Evid Based Nurs 7:68-72 doi:10.1136/ebn.7.3.68
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Nurses, information use, and clinical decision making—the real world potential for evidence-based decisions in nursing

  1. Carl Thompson, RN, PhD,
  2. Nicky Cullum, RN, PhD,
  3. Dorothy McCaughan, RN, MSc,
  4. Trevor Sheldon, DSc, FMedSci,
  5. Pauline Raynor, RN, HV(cert), PhD
  1. University of York, York, UK

      Nurses have probably always known that their decisions have important implications for patient outcomes. Increasingly, however, they are being cast in the role of active decision makers in healthcare by policy makers and other members of the healthcare team. In the UK, for example, the Chief Nursing Officer recently outlined 10 key tasks for nurses as part of the National Health Service’s modernisation agenda and the breaking down of artificial boundaries between medicine and nursing.1 As well, nurses are expected to access, appraise, and incorporate research evidence into their professional judgment and clinical decision making.2 This active engagement with research evidence is the focus of this paper. We will explore why it is necessary to consider the clinical decision making context when examining the ways in which nurses engage with research based information. We will also consider the relation between the accessibility and usefulness of information from different sources and the decisions to which such information is applied. Finally, we will argue that if we are to encourage nurses to actively engage with research evidence during clinical decision making, we need to better understand the relation between the decisions that nurses make and the knowledge that informs them.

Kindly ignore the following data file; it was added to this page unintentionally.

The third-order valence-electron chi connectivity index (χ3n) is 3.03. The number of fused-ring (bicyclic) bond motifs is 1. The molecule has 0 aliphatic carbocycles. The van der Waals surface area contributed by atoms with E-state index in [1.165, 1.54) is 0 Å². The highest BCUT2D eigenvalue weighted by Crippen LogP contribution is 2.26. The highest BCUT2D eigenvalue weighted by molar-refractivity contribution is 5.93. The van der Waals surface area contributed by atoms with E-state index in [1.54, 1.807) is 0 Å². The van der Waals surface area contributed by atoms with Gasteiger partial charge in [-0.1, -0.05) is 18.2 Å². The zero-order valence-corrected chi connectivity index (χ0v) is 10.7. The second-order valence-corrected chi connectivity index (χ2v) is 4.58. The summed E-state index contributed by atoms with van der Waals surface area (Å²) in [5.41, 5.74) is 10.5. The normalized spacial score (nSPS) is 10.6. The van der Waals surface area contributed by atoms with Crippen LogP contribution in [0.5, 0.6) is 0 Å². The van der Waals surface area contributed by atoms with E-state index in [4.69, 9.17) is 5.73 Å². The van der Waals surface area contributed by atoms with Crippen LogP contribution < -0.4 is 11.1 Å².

In this paper, we draw heavily on the findings of 2 major studies conducted at the University of York between 1997 and 2002.3–9 2 case studies were conducted in 3 geographical areas with different hospital types, population characteristics, and levels of health service provision. We purposively sampled participants according to a sampling frame constructed around variables deemed to be theoretically significant for clinical decision making.7 Data collection comprised 200 indepth interviews with nurses and managers; 400 hours of non-participant observation of “decision making and information use in action”; 4000 practice based documents audited for characteristics such as …

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